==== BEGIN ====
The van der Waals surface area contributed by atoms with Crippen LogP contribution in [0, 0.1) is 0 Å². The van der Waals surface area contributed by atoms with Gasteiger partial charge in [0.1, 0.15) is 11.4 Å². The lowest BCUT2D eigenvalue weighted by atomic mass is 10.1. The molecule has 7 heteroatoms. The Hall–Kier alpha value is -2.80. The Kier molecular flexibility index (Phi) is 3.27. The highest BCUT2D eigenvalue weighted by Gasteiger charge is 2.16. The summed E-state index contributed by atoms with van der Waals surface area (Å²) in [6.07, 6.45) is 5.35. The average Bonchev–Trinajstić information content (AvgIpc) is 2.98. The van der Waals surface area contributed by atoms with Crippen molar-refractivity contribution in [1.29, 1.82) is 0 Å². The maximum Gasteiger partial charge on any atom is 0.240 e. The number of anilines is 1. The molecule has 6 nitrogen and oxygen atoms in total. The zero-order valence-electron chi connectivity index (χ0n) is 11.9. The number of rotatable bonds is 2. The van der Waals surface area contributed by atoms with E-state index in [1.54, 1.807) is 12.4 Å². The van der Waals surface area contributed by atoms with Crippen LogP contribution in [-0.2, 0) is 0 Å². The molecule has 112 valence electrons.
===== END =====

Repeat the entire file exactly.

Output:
The van der Waals surface area contributed by atoms with Crippen LogP contribution in [0, 0.1) is 0 Å². The van der Waals surface area contributed by atoms with Gasteiger partial charge in [0.1, 0.15) is 11.4 Å². The lowest BCUT2D eigenvalue weighted by atomic mass is 10.1. The molecule has 7 heteroatoms. The Hall–Kier alpha value is -2.80. The Kier molecular flexibility index (Phi) is 3.27. The highest BCUT2D eigenvalue weighted by Gasteiger charge is 2.16. The summed E-state index contributed by atoms with van der Waals surface area (Å²) in [6.07, 6.45) is 5.35. The average Bonchev–Trinajstić information content (AvgIpc) is 2.98. The van der Waals surface area contributed by atoms with Crippen molar-refractivity contribution in [1.29, 1.82) is 0 Å². The maximum Gasteiger partial charge on any atom is 0.240 e. The number of anilines is 1. The molecule has 6 nitrogen and oxygen atoms in total. The zero-order valence-electron chi connectivity index (χ0n) is 11.9. The number of rotatable bonds is 2. The van der Waals surface area contributed by atoms with E-state index in [1.54, 1.807) is 12.4 Å². The van der Waals surface area contributed by atoms with Crippen LogP contribution in [-0.2, 0) is 0 Å². The molecule has 112 valence electrons.